Articles Tagged with Mediation

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A Texas Mediated Settlement Agreement (“MSA”) that meets the statutory formalities is binding and the parties are entitled to a judgment upon it (i.e., the divorce decree must adopt it).  In a recent case, a husband challenged an order issued after the divorce decree that was intended to conform the decree with the terms of the MSA.

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parties executed an MSA. A couple of weeks after the court entered the final divorce decree, the wife moved for clarification of the MSA.  She alleged the final decree did not reflect the MSA, because it failed to confirm certain items as her separate property.  The trial court entered an order confirming those items as her separate property after a hearing.

The husband appealed.

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iStock-178756342When a divorcing couple reaches a Mediated Settlement Agreement (“MSA”) that meets the statutory requirements, the parties are entitled to a judgment on that MSA. Tex. Fam. Code Ann. §§ 6.602(c).  In some cases, however, things can change after the MSA is agreed upon. In a recent case, a wife challenged the way a court addressed changes arising after the MSA was executed, but before the final decree of divorce was entered.

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What is a Mediated Settlement Agreement?

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A mediated settlement agreement (“MSA”) in a Texas divorce is binding if it meets certain requirements.  It must state that it is not subject to revocation in bold letters, capital letters or underlined text.  It must also be signed by each party and the party’s attorney, if present. Tex. Fam. Code Ann. § 6.602.  Some Texas courts have held that an MSA may be unenforceable if it is obtained by fraud, duress or coercion.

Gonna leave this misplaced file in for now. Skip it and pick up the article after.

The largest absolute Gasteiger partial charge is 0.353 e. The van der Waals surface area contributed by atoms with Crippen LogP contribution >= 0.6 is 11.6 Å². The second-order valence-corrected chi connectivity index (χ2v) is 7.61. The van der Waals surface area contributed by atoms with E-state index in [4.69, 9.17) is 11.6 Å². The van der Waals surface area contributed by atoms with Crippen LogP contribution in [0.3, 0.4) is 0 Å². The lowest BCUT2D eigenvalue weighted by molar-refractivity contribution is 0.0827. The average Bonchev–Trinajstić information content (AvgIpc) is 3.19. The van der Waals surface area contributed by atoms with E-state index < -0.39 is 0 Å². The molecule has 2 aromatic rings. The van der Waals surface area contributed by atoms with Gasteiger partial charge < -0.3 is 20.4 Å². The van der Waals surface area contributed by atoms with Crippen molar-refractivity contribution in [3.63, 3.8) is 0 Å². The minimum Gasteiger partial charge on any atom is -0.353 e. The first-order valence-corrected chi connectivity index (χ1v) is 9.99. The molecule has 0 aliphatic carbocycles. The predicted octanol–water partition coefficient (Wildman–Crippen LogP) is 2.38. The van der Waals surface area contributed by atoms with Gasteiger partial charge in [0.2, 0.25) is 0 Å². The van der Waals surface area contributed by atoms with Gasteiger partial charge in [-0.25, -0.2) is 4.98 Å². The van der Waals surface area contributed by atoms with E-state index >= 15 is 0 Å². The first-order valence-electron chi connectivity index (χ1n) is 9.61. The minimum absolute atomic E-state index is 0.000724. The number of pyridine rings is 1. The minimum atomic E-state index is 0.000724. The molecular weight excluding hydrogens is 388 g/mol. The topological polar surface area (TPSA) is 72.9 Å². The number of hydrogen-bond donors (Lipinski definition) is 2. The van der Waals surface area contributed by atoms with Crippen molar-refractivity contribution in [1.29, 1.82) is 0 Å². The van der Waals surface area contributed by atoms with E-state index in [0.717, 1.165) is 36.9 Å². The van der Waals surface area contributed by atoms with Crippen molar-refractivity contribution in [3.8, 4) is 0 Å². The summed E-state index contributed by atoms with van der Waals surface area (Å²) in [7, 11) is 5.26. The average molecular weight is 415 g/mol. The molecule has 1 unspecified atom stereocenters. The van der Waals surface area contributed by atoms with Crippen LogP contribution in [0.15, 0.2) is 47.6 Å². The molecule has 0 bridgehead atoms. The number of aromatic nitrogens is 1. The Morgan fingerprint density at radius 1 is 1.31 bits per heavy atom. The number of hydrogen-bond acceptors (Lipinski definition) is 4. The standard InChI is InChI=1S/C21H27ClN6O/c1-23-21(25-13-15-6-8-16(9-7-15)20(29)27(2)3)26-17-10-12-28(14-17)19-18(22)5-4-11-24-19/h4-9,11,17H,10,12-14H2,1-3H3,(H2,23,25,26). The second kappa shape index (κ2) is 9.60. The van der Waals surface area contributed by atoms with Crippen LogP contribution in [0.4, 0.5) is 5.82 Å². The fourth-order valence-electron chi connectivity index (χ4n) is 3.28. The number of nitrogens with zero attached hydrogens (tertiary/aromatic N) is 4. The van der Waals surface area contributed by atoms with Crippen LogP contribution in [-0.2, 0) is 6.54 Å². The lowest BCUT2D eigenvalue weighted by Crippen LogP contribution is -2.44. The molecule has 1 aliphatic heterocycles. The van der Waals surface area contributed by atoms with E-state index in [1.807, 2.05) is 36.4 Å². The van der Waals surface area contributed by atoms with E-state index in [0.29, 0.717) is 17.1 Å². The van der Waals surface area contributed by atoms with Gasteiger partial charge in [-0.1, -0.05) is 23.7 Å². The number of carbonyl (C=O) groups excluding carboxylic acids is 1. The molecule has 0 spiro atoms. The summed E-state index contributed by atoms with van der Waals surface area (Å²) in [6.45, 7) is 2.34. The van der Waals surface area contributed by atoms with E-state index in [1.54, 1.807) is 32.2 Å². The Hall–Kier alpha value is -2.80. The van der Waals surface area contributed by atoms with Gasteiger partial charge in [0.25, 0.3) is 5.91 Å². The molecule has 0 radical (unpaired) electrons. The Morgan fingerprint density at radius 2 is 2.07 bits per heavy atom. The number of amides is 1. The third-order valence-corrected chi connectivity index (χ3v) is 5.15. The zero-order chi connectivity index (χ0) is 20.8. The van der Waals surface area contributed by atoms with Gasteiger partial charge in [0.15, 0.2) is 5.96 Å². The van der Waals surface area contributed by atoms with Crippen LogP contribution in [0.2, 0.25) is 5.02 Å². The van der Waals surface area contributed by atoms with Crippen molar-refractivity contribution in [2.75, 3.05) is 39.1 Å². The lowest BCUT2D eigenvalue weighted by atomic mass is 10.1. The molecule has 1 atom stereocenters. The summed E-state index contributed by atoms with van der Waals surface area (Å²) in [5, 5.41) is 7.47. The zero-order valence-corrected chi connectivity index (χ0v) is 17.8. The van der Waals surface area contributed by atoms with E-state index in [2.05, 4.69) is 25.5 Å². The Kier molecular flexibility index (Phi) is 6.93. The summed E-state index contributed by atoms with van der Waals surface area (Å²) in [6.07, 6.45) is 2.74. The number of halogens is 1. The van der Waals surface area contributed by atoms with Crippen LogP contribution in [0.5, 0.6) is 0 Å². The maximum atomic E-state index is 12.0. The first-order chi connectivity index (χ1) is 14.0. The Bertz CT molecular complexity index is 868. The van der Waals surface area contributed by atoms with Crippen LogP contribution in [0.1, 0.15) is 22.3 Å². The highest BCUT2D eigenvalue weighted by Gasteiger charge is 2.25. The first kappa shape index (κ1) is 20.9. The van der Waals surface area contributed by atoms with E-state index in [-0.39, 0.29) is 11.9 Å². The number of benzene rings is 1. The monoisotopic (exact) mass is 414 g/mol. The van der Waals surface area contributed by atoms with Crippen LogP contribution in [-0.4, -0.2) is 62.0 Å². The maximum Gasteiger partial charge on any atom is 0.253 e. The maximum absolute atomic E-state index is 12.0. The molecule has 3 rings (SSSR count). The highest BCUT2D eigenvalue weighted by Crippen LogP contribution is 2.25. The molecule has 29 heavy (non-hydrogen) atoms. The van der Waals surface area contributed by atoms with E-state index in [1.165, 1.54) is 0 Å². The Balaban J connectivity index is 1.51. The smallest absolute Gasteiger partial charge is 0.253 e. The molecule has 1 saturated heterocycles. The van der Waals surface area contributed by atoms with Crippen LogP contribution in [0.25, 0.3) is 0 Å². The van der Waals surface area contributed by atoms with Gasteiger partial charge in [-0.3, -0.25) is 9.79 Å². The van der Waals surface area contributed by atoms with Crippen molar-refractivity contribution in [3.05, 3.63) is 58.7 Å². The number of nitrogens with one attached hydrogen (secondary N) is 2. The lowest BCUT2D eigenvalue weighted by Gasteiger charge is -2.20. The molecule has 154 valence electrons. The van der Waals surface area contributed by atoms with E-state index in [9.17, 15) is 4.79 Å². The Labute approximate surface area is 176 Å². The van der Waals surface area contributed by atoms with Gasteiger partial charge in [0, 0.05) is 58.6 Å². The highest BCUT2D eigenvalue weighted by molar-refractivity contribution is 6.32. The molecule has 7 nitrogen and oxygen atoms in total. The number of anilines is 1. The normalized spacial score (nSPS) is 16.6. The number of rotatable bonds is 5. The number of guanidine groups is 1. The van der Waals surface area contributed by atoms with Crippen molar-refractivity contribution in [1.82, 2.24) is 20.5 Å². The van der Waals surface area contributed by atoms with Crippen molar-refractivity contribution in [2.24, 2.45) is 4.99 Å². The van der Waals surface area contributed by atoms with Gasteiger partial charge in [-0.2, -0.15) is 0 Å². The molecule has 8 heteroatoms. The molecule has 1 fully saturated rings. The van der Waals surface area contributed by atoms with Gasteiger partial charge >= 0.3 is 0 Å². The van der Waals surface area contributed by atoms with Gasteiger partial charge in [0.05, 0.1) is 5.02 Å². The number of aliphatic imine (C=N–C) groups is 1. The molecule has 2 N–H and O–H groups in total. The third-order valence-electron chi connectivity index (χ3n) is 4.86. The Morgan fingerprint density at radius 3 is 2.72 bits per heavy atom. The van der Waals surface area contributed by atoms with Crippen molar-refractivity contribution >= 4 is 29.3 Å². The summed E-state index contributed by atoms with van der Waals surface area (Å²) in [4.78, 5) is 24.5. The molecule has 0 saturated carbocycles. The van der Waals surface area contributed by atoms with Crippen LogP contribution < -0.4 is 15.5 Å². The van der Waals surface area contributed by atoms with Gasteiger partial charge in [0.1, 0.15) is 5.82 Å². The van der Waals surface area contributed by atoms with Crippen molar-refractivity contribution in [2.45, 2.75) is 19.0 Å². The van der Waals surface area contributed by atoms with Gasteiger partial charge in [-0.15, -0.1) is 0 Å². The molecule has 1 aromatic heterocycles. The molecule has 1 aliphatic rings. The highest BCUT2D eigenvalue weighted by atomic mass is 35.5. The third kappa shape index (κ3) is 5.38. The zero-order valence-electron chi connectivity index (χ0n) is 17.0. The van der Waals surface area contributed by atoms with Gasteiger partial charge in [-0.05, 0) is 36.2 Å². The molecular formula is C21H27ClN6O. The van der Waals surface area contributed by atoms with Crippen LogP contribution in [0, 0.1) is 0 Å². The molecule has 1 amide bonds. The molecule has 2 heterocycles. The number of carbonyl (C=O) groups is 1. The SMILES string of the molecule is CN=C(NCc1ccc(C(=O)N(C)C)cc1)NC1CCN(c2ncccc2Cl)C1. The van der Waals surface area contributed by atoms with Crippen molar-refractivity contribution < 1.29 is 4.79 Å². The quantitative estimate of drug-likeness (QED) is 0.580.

A husband recently challenged an MSA, partly on the grounds that he allegedly signed it under duress.

The parties had been married since 1981.  Some of the property acquired during the marriage was held by a limited partnership in which the parties owned a 95% interest.  In August 2017, the husband was arrested after the wife reported he had threatened her with a firearm.  The wife filed for divorce the very next day.

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Even when society seems like it has come to a halt, life does not and neither does the legal system. In this age of social distancing, self-quarantining, and virtual hangouts, Texas courts have been on the forefront of keeping the legal system accessible to everyone. This is especially true in the realm of family law where courts have employed virtual hearings and trials Continue Reading ›

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